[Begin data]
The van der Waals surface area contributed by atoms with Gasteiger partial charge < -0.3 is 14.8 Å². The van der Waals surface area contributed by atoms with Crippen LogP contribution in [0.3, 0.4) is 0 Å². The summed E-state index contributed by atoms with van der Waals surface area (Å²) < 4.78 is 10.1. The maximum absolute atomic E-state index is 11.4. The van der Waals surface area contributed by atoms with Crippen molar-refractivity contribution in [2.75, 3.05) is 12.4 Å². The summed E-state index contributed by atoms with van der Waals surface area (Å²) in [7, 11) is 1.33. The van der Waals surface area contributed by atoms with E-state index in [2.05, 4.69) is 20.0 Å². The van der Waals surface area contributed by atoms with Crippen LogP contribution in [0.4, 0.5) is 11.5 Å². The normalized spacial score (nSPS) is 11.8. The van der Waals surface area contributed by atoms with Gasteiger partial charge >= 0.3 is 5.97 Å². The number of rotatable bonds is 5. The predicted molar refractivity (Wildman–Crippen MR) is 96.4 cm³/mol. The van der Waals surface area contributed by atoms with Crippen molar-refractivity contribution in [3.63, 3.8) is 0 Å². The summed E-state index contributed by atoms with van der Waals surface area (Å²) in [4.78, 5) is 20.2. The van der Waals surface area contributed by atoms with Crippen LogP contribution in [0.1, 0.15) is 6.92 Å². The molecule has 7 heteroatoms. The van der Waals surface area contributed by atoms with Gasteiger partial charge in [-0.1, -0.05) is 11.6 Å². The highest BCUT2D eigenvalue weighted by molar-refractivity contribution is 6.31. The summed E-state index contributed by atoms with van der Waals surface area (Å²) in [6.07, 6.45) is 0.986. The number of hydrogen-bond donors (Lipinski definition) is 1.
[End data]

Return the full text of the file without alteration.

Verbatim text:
The van der Waals surface area contributed by atoms with Gasteiger partial charge < -0.3 is 14.8 Å². The van der Waals surface area contributed by atoms with Crippen LogP contribution in [0.3, 0.4) is 0 Å². The summed E-state index contributed by atoms with van der Waals surface area (Å²) < 4.78 is 10.1. The maximum absolute atomic E-state index is 11.4. The van der Waals surface area contributed by atoms with Crippen molar-refractivity contribution in [2.75, 3.05) is 12.4 Å². The summed E-state index contributed by atoms with van der Waals surface area (Å²) in [7, 11) is 1.33. The van der Waals surface area contributed by atoms with E-state index in [2.05, 4.69) is 20.0 Å². The van der Waals surface area contributed by atoms with Crippen LogP contribution in [0.4, 0.5) is 11.5 Å². The normalized spacial score (nSPS) is 11.8. The van der Waals surface area contributed by atoms with Gasteiger partial charge >= 0.3 is 5.97 Å². The number of rotatable bonds is 5. The predicted molar refractivity (Wildman–Crippen MR) is 96.4 cm³/mol. The van der Waals surface area contributed by atoms with Crippen molar-refractivity contribution in [3.63, 3.8) is 0 Å². The summed E-state index contributed by atoms with van der Waals surface area (Å²) in [4.78, 5) is 20.2. The van der Waals surface area contributed by atoms with Crippen LogP contribution in [0.1, 0.15) is 6.92 Å². The molecule has 7 heteroatoms. The van der Waals surface area contributed by atoms with Gasteiger partial charge in [-0.1, -0.05) is 11.6 Å². The highest BCUT2D eigenvalue weighted by molar-refractivity contribution is 6.31. The summed E-state index contributed by atoms with van der Waals surface area (Å²) in [6.07, 6.45) is 0.986. The number of hydrogen-bond donors (Lipinski definition) is 1.